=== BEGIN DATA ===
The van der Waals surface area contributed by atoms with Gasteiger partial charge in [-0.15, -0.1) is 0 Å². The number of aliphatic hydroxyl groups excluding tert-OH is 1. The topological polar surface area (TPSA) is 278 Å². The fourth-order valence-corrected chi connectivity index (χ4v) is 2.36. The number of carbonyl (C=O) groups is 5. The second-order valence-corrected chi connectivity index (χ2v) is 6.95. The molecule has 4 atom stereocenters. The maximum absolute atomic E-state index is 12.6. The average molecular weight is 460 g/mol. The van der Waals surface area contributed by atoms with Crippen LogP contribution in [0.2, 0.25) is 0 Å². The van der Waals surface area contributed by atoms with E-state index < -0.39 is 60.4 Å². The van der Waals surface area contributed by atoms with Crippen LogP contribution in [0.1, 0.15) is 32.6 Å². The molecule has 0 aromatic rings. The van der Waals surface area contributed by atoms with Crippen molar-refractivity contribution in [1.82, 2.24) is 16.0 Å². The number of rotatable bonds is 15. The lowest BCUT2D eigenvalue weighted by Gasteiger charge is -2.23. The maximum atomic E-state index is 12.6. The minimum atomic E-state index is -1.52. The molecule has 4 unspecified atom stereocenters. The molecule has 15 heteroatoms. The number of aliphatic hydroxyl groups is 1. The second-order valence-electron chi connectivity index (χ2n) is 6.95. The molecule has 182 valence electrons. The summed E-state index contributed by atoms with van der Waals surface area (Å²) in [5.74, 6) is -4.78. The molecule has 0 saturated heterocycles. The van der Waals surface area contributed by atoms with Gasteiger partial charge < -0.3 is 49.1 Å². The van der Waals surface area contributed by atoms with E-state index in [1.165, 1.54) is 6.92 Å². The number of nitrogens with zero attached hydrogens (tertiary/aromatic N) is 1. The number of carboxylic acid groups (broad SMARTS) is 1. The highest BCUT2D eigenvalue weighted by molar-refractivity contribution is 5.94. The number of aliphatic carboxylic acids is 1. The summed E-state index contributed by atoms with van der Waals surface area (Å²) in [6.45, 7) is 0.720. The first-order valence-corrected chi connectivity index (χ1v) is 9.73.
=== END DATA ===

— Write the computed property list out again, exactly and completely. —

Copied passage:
The van der Waals surface area contributed by atoms with Gasteiger partial charge in [-0.15, -0.1) is 0 Å². The number of aliphatic hydroxyl groups excluding tert-OH is 1. The topological polar surface area (TPSA) is 278 Å². The fourth-order valence-corrected chi connectivity index (χ4v) is 2.36. The number of carbonyl (C=O) groups is 5. The second-order valence-corrected chi connectivity index (χ2v) is 6.95. The molecule has 4 atom stereocenters. The maximum absolute atomic E-state index is 12.6. The average molecular weight is 460 g/mol. The van der Waals surface area contributed by atoms with Crippen LogP contribution in [0.2, 0.25) is 0 Å². The van der Waals surface area contributed by atoms with E-state index < -0.39 is 60.4 Å². The van der Waals surface area contributed by atoms with Crippen LogP contribution in [0.1, 0.15) is 32.6 Å². The molecule has 0 aromatic rings. The van der Waals surface area contributed by atoms with Crippen molar-refractivity contribution in [1.82, 2.24) is 16.0 Å². The number of rotatable bonds is 15. The lowest BCUT2D eigenvalue weighted by Gasteiger charge is -2.23. The maximum atomic E-state index is 12.6. The minimum atomic E-state index is -1.52. The molecule has 4 unspecified atom stereocenters. The molecule has 15 heteroatoms. The number of aliphatic hydroxyl groups is 1. The second-order valence-electron chi connectivity index (χ2n) is 6.95. The molecule has 182 valence electrons. The summed E-state index contributed by atoms with van der Waals surface area (Å²) in [5.74, 6) is -4.78. The molecule has 0 saturated heterocycles. The van der Waals surface area contributed by atoms with Gasteiger partial charge < -0.3 is 49.1 Å². The van der Waals surface area contributed by atoms with E-state index in [1.165, 1.54) is 6.92 Å². The number of nitrogens with zero attached hydrogens (tertiary/aromatic N) is 1. The number of carboxylic acid groups (broad SMARTS) is 1. The highest BCUT2D eigenvalue weighted by molar-refractivity contribution is 5.94. The number of aliphatic carboxylic acids is 1. The summed E-state index contributed by atoms with van der Waals surface area (Å²) in [6.45, 7) is 0.720. The first-order valence-corrected chi connectivity index (χ1v) is 9.73.